By posing seamlessly within this reality Liu Bolin captures one of the essential issues of our time, where the sense of a world made of concrete elements and essential inescapable truths is regaining ground against the dematerialization of reality that has reached a sort of apotheosis with the myth of the virtual. Today, or rather for the past few years, we have seen a real inversion in both philosophical reflection and artistic activity. I would say that the reasons for this definite shift come from a simple generalized impatience with the intangibility of the world, which though started from a need for relief has undermined our ability to modify and eventually improve it. In this regard, another key aspect is the de-empowerment that has resulted from the alleged inconsistency of the world. A renewed request for certainty refers not only to the nature, the place, and the function of things, but also how and when they are used for common good or evil. To declare reality knowable through the simple evidence of what is, in fact, involves also the inevitable recognition that truth itself is accessible and shareable. One thing he brings with him is an equally accessible and acceptable ethical objectivity. From the moment we accept reality as a repertoire of things that exist before and after our possible and eventual interpretation, we recognize that this cannot change the substance of our actions, which in reality create consequences even when they are not dictated by circumstances. This is not an entirely abstract and academic battle between ontology and hermeneutics, but the practical necessity that finally this predominance that has made plausible the alteration of reality is taken away. The passage of reality through the media, and its interpretation that then becomes the new reality, is a perfect example of this kind of consequence. In recent years we have often talked about the existence of simultaneous planes of reality, and of media reality running alongside real reality, declaring them to be ultimately interchangeable. You almost have to smile today when encountering ingenuity seemingly sophisticated in these considerations. Because it suddenly becomes apparent that what we see on the monitor has a relationship decisively partial to reality. At best it is an apt representation, but in no way can it present itself as a surrogate if not in the sense of the neurotic perception of the world. It's like saying, very seriously, that if you want you can replace biological time with Internet time; all you have to do is stay connected at least twelve hours a day and the game is played. In fact you could sell it as a good way to fight free radicals. But aside from the joke, though in truth less unlikely than it seems, it is exactly this that happens when an interpretation of reality replaces, albeit of course temporarily, the objective and elementary meaning of things that are simply reality.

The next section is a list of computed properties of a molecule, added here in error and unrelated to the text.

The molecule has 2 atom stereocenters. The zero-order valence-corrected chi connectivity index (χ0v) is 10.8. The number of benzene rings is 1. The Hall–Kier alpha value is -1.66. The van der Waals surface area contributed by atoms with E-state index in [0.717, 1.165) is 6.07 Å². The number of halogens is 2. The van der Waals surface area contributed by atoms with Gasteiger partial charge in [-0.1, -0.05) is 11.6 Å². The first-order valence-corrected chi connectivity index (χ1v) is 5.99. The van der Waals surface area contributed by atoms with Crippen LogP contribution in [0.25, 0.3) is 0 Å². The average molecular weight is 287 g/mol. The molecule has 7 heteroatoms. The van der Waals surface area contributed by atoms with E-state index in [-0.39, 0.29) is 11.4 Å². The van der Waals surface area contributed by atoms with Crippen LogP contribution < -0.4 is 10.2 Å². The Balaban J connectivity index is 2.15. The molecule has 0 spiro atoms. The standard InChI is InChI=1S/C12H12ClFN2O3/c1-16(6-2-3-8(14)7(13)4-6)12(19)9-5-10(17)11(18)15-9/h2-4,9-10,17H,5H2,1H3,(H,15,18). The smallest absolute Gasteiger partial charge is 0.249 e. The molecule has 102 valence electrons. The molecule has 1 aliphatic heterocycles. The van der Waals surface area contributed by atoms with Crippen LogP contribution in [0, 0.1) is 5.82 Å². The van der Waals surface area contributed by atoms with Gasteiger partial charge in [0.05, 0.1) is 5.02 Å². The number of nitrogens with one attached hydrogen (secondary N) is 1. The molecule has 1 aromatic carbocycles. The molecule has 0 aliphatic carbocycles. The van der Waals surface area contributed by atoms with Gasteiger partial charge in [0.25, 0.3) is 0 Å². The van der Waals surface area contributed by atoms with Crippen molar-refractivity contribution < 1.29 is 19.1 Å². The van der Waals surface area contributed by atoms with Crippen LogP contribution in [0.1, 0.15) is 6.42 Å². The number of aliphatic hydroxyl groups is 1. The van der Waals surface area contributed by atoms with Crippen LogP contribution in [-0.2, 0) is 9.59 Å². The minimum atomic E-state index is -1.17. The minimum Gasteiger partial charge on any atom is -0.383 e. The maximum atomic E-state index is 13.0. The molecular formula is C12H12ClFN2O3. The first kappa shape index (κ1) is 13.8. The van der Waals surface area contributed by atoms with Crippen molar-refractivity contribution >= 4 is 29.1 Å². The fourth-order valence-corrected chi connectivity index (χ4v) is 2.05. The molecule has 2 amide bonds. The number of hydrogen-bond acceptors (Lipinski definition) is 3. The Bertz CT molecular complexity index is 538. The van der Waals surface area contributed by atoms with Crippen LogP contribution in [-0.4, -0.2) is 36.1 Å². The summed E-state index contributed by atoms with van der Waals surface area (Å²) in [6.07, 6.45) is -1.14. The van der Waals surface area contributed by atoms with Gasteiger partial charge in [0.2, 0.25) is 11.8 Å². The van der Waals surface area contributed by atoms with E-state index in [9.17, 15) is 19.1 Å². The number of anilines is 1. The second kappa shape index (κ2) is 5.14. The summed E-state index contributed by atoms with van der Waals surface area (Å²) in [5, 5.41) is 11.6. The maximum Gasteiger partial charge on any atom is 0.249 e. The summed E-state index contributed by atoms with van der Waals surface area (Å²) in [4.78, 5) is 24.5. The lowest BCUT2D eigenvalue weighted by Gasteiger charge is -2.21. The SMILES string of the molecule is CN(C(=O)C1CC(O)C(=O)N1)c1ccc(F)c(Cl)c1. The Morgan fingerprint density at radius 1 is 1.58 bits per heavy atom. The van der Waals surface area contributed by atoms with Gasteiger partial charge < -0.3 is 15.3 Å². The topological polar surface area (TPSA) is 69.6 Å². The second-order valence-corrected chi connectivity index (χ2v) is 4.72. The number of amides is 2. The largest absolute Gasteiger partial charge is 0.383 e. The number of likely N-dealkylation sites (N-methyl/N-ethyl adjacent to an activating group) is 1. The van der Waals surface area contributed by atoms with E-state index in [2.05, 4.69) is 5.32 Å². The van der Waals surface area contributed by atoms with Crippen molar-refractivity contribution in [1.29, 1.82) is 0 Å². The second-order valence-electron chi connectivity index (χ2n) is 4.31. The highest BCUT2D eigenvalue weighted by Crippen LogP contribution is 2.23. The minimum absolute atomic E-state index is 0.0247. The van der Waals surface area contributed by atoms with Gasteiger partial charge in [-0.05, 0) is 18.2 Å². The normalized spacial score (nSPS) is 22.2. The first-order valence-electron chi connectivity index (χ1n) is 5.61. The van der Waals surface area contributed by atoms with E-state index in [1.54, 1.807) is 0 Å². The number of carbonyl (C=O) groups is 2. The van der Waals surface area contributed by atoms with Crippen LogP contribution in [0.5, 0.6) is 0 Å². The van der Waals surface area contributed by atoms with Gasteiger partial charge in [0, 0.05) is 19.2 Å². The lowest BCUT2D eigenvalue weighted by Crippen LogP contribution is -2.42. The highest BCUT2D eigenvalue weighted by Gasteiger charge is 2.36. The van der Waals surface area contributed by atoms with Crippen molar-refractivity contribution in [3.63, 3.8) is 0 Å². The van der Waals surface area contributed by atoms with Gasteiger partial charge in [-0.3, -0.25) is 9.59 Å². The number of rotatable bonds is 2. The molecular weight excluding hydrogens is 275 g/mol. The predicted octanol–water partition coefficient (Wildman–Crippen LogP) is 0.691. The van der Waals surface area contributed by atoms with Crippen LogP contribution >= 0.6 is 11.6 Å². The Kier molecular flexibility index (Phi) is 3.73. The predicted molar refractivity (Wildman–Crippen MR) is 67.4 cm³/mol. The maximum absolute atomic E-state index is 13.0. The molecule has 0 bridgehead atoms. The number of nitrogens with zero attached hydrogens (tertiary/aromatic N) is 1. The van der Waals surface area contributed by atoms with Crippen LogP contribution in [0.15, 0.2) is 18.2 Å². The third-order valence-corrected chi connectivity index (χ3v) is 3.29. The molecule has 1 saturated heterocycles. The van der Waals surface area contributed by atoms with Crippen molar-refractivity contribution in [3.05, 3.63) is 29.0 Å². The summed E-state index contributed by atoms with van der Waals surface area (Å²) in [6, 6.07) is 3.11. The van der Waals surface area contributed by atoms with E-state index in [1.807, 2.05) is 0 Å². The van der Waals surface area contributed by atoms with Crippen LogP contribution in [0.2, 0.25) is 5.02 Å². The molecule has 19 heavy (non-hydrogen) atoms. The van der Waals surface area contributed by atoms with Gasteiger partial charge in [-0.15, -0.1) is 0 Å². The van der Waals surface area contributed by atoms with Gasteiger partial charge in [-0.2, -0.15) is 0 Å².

But it is necessary to specify that these things make sense in the context of Western Culture and everything we call or is defined as Westernized. In the prologue of the " Manifesto del nuovo realismo" (Laterza, 2012), which is justly considered one of the essential texts concerning this return to reality, about this passage from hermeneutics to ontology as a testimony to the end of Postmodernism, the author Maurizio Ferraris says, "Obviously, the breakthrough has more than one story, and above all a geography, limited to what Husserl called “European spirit.” This is the West that Spengler prophesied ninety years ago would have its decline. It’s hard to think of Postmodernism in China or India."